Speaker 2:

Excellent. Well, that was great. Um , good talking to you guys. Thanks for everybody getting together today. Um , looking forward to the next one , we can , uh , dive a little deeper into some of the financial , uh , impact of a , of a breach, I mean , of a recall and how we're gonna help you over those hums and , and uh , yeah, we'll talk soon guys. Thank you.

Speaker 5:

Thanks .

Speaker 6:

Thanks. Bye . Thank you.

Speaker 1:

Thanks for joining us today for another addition of risk in the digital age , I'm Alex Martin and I hope it's been an enjoyable podcast for you. Be sure to keep a lookout for future podcasts in this series and to learn more about this topic and others, please visit beasley.com for an extensive library, videos , podcasts and blog posts.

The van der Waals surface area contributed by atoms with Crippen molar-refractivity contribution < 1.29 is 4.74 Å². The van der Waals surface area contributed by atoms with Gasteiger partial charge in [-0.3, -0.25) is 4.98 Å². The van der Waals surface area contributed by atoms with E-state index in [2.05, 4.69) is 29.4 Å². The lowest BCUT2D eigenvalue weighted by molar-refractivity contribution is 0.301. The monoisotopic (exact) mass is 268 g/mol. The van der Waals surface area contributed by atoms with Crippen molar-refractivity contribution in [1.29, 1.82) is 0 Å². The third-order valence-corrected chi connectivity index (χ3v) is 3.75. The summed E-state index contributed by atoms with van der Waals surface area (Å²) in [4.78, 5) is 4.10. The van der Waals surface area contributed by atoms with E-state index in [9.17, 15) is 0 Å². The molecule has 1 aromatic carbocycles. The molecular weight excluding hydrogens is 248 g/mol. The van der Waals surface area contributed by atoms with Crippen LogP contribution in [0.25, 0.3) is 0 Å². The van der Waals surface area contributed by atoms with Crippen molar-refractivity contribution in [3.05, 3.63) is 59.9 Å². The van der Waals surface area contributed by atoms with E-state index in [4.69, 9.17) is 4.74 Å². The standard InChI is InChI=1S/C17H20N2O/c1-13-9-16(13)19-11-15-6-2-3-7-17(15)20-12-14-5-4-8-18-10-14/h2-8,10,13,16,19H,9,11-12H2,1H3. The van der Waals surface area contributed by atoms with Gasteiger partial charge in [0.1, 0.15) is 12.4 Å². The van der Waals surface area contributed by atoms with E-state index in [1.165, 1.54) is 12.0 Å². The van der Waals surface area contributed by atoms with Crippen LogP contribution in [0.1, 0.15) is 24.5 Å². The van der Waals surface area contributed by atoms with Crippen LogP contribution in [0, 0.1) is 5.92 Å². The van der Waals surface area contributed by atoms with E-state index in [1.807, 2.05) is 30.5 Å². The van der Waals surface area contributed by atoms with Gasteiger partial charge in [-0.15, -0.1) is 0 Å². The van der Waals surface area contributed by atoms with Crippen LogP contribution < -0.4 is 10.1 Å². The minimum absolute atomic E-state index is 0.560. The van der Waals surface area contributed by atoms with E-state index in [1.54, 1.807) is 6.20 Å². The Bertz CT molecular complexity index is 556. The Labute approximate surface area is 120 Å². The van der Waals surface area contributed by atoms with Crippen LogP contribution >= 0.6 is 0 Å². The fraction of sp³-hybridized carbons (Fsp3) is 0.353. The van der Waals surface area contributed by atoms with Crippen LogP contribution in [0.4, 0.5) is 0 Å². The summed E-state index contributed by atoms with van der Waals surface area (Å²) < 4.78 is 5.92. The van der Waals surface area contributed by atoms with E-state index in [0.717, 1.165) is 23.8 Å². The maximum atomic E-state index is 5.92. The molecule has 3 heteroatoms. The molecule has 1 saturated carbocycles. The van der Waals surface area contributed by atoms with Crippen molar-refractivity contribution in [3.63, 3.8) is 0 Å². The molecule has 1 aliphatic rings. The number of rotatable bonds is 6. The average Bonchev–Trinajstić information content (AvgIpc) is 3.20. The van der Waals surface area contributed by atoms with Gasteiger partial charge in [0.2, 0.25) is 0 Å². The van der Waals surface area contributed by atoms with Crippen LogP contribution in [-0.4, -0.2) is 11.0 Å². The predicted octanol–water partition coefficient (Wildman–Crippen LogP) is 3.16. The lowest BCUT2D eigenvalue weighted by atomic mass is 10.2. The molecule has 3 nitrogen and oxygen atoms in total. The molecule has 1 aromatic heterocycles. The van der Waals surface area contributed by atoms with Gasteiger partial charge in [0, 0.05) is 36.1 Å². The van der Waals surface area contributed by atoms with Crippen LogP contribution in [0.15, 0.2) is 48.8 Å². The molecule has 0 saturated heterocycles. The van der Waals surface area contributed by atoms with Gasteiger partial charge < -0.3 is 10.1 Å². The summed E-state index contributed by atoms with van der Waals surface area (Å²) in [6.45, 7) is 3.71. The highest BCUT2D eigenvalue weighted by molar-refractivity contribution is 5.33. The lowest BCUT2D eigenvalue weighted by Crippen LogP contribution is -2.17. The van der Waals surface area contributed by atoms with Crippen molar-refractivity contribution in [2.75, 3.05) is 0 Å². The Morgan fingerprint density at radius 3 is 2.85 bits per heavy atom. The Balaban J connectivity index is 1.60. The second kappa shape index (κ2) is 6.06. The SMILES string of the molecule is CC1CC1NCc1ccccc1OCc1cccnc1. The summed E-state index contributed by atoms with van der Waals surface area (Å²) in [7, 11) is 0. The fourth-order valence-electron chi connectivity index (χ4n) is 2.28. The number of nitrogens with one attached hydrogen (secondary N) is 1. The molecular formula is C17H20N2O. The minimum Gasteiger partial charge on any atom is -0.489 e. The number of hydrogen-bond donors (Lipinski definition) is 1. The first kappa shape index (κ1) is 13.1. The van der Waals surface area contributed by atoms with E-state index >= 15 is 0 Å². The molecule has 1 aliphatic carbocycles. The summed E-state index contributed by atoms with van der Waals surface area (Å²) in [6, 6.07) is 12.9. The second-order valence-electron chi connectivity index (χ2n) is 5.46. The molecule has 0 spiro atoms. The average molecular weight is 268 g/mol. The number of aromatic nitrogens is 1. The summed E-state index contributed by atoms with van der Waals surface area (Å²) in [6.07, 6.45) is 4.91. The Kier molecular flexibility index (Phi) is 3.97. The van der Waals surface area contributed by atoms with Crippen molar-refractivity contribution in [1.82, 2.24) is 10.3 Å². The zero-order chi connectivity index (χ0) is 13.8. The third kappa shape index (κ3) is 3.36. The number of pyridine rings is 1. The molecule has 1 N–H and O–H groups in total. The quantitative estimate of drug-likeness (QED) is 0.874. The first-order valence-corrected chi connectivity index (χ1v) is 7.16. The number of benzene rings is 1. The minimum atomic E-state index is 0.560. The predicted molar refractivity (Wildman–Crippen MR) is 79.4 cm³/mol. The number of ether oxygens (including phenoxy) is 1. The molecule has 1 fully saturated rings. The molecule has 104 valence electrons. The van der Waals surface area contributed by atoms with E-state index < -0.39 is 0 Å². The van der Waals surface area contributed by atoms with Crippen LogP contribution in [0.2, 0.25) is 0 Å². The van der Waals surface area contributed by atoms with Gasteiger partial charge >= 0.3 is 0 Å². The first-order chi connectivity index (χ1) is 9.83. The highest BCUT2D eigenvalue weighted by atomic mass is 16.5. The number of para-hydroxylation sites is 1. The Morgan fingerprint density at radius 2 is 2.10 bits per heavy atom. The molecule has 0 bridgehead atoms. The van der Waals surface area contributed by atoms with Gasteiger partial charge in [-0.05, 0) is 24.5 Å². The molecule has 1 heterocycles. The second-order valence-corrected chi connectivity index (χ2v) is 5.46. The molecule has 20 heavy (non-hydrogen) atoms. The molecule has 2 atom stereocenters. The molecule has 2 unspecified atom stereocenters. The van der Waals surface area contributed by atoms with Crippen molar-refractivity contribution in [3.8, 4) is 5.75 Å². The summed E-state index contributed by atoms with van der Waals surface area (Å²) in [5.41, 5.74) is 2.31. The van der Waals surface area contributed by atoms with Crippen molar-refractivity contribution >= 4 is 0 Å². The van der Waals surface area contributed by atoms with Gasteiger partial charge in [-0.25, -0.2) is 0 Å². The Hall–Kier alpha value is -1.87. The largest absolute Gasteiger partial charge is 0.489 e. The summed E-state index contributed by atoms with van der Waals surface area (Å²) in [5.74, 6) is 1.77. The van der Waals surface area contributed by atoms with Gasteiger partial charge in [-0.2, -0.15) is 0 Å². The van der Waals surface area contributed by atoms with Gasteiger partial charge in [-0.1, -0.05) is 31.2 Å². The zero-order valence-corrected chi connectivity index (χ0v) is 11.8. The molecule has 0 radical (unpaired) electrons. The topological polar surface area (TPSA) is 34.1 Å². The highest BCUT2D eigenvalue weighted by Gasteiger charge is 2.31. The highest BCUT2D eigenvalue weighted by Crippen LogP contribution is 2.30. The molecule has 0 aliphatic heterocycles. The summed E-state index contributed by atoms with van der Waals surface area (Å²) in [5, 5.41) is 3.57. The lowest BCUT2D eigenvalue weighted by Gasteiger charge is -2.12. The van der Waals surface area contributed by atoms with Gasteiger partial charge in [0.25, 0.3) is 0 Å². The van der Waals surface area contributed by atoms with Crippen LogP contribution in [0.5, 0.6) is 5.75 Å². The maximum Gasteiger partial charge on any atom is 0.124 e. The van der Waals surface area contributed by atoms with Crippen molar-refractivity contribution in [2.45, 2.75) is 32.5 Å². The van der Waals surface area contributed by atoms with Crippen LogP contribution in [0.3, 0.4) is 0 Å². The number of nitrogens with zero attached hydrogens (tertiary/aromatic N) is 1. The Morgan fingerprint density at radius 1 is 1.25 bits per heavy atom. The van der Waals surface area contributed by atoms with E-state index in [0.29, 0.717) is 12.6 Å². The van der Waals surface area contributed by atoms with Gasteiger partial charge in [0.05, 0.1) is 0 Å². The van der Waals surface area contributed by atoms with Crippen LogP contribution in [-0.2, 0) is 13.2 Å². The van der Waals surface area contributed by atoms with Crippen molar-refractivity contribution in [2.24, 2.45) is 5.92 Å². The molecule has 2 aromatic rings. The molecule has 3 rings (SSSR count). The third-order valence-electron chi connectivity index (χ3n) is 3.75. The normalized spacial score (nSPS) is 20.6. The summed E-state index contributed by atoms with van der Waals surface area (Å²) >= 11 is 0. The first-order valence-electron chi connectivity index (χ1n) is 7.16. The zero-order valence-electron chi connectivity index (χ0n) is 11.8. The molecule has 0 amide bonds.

Speaker 7:

This podcast is for preliminary informational purposes. Only Beesley insurance products are available on an admitted basis in some but not all us jurisdictions through Beesley insurance company, Inc, and are available on a surplus lines basis through license surplus lines, brokers underwritten by Beasley syndicates at Lloyd's the exact coverage afforded by any product described here in is subject to and governed by the terms and conditions of each policy issued the publication and delivery of the information contained herein is not intended as a solicitation for the PR purchase of insurance on any us risk Beasley USA services Inc is licensed and regulated by insurance regulatory authorities in the respective states of the us and transacts business in the state of California as Beasley insurance services licensed number zero G 5 5, 4 97 .